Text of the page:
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Intrathecal Inflammation in Progressive Multiple Sclerosis

1
Department of Neurosciences, Biomedicine and Movements Sciences, University of Verona, 37134 Verona, Italy
2
Department of Brain Sciences, Imperial College, Faculty of Medicine, London W12 ONN, UK
*
Authors to whom correspondence should be addressed.
Int. J. Mol. Sci. 2020, 21(21), 8217; https://doi.org/10.3390/ijms21218217
Received: 13 October 2020 / Revised: 29 October 2020 / Accepted: 31 October 2020 / Published: 3 November 2020
(This article belongs to the Special Issue Molecular Research in Multiple Sclerosis)
Progressive forms of multiple sclerosis (MS) are associated with chronic demyelination, axonal loss, neurodegeneration, cortical and deep gray matter damage, and atrophy. These changes are strictly associated with compartmentalized sustained inflammation within the brain parenchyma, the leptomeninges, and the cerebrospinal fluid. In progressive MS, molecular mechanisms underlying active demyelination differ from processes that drive neurodegeneration at cortical and subcortical locations. The widespread pattern of neurodegeneration is consistent with mechanisms associated with the inflammatory molecular load of the cerebrospinal fluid. This is at variance with gray matter demyelination that typically occurs at focal subpial sites, in the proximity of ectopic meningeal lymphoid follicles. Accordingly, it is possible that variations in the extent and location of neurodegeneration may be accounted for by individual differences in CSF flow, and by the composition of soluble inflammatory factors and their clearance. In addition, “double hit” damage may occur at sites allowing a bidirectional exchange between interstitial fluid and CSF, such as the Virchow–Robin spaces and the periventricular ependymal barrier. An important aspect of CSF inflammation and deep gray matter damage in MS involves dysfunction of the blood–cerebrospinal fluid barrier and inflammation in the choroid plexus. Here, we provide a comprehensive review on the role of intrathecal inflammation compartmentalized to CNS and non-neural tissues in progressive MS. View Full-Text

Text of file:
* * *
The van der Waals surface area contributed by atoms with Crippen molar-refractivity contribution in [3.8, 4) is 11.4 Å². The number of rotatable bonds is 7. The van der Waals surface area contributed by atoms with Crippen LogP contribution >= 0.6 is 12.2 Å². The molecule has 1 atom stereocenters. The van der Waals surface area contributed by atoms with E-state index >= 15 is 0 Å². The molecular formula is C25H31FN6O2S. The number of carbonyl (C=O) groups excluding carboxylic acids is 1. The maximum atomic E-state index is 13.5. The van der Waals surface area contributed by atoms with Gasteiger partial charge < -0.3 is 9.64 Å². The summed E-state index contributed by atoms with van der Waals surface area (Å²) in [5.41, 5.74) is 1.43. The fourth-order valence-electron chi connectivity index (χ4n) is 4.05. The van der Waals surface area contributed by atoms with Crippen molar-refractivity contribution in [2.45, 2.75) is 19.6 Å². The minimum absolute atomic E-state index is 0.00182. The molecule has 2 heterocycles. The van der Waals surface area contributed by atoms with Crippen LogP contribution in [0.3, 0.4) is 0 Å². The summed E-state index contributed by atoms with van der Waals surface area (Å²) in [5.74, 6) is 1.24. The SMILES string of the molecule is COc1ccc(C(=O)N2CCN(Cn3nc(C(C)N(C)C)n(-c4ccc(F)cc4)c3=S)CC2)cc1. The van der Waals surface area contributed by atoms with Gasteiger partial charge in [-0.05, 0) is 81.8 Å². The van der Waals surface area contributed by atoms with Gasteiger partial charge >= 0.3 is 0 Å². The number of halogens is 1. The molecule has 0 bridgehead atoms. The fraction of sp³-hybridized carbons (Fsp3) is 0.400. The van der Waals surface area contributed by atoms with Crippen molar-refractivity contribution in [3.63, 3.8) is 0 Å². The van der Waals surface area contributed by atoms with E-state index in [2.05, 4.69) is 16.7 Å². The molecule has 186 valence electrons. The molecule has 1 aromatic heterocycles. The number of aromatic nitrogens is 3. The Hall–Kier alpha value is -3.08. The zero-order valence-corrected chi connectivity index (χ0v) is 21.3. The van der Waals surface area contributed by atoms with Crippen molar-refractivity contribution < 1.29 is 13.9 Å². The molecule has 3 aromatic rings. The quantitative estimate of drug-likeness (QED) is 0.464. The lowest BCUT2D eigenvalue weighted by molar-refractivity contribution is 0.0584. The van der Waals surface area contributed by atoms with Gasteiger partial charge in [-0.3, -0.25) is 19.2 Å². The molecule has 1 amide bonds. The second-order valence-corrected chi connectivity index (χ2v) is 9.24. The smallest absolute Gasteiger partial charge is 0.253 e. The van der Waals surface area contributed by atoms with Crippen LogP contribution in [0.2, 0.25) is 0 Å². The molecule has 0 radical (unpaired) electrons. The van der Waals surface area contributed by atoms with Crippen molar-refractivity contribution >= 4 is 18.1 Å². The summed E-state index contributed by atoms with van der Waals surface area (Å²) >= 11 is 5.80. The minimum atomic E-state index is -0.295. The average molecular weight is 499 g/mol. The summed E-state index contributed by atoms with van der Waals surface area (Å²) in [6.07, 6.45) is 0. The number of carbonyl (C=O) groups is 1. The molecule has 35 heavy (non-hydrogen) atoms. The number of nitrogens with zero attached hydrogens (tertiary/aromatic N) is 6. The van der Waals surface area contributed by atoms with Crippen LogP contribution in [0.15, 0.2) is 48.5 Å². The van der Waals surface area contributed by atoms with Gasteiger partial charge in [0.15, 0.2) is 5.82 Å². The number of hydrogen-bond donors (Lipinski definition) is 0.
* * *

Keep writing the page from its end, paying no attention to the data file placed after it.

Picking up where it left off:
Keywords: inflammation; demyelination; neurodegeneration; cytokines; meninges; ependyma; cerebrospinal fluid; choroid plexus; autoimmunity inflammation; demyelination; neurodegeneration; cytokines; meninges; ependyma; cerebrospinal fluid; choroid plexus; autoimmunity
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MDPI and ACS Style

Monaco, S.; Nicholas, R.; Reynolds, R.; Magliozzi, R. Intrathecal Inflammation in Progressive Multiple Sclerosis. Int. J. Mol. Sci. 2020, 21, 8217. https://doi.org/10.3390/ijms21218217

AMA Style

Monaco S, Nicholas R, Reynolds R, Magliozzi R. Intrathecal Inflammation in Progressive Multiple Sclerosis. International Journal of Molecular Sciences. 2020; 21(21):8217. https://doi.org/10.3390/ijms21218217

Chicago/Turabian Style

Monaco, Salvatore, Richard Nicholas, Richard Reynolds, and Roberta Magliozzi. 2020. "Intrathecal Inflammation in Progressive Multiple Sclerosis" International Journal of Molecular Sciences 21, no. 21: 8217. https://doi.org/10.3390/ijms21218217

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